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02/26/2020 14:17

Pretty good relatives

Dr. Susanne Diederich Stabsstelle Kommunikation
Deutsches Primatenzentrum GmbH - Leibniz-Institut für Primatenforschung

    Mandrills care for close maternal kin despite infection

    Our physical and psychological condition is decisive for
    our well-being. Humans who have a stable network of friends and relatives are
    therefor generally happier and healthier than others. Monkeys consolidate their
    relationships by social grooming. This physical contact strengthens social bonds
    and minimizes stress and conflict. The downside: Physical contact is the ideal basis
    for the spread of pathogens. One strategy to stop their transmission is to avoid
    infected individuals. Mandrills are able to do this because they can detect infected
    conspecifics by smell. Clémence Poirotte from the German Primate Center – Leibniz
    Institute for Primate Research in Göttingen and Marie Charpentier from the Institut
    des Sciences de l'Evolution de Montpellier (CNRS) have now shown that the animals
    do not avoid all group members equally. Close maternal kin do not reduce their
    care, even if this increases the risk of infection for them (Biology Letters).

    Clémence Poirotte conducted this study using six years of behavioral and
    parasitological data collected from a wild mandrill population inhabiting the Lékédi
    Park in Southern Gabon. This population comprises about 220 habituated individuals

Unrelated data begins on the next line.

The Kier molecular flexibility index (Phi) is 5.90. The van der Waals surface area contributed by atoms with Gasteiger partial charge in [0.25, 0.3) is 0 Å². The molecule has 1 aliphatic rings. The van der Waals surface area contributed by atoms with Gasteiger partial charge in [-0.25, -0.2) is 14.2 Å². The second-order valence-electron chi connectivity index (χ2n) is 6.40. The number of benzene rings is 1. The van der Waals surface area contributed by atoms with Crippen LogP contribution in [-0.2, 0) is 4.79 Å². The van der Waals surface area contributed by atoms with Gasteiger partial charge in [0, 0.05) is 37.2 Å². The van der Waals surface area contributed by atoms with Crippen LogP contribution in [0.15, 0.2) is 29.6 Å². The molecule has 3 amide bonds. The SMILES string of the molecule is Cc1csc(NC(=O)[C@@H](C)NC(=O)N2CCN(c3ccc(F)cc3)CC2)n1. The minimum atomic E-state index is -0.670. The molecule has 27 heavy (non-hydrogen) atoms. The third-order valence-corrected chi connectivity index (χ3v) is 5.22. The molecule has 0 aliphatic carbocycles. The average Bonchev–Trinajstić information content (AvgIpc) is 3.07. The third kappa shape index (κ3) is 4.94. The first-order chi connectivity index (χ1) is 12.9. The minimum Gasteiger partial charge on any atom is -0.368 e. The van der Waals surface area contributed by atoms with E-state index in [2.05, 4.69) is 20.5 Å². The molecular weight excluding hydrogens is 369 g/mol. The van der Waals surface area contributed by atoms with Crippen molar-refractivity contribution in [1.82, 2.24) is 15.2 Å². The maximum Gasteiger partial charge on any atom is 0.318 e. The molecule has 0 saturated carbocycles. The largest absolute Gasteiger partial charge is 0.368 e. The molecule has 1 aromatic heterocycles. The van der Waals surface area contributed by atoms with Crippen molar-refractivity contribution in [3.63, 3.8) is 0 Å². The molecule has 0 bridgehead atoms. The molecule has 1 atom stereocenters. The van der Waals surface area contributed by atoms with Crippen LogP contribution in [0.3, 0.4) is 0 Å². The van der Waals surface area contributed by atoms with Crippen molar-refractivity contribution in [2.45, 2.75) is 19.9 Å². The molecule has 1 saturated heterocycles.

studied since 2012 as part of the long-term study "Mandrillus Project" led by Marie
    Charpentier. These Old World monkeys living in the dense rainforests are infested by
    various intestinal parasites, some with health consequences. Parasites spread through
    physical contacts, especially social grooming. The Mandrillus Project routinely
    determines the frequency and duration of social activities and the degree of kinship
    between the animals using genetic analyses, In addition daily faecal samples are
    collected to evaluate the parasite infestation of the animals. Up to seven sets of
    contagious parasites (amoebas) colonize the monkeys.

    In many primate societies, such as the mandrills, highly differentiated social bonds
    usually occur between closely related group members. The Mandrills' strategy of not
    avoiding risky contacts altogether, but rather maintaining the bonds between mother
    and children and between maternal half siblings, stabilizes social relationships. "Even if
    close maternal relatives are highly contagious, the social effects of avoiding them seem
    to be more harmful than the hygienic or physiological disadvantages associated with
    social grooming," explains Clémence Poirotte.

    Contact for scientific information:

    Clémence Poirotte

    Original publication:

    Poirotte C, Charpentier MJE.2020 Unconditional care from close maternalkin in the face of
    parasites. Biol. Lett. 16:20190869.

    More information: | printable photos

    Criteria of this press release:
    transregional, national
    Research results

    Grooming session between a mother and her daughters. In Mandrills close maternal kin do not reduce their care, even if this increases the risk of infection for them.

    For download


    A juvenile female grooming her mother. Physical contact is the ideal basis for the spread of pathogens in Mandrills.

    For download



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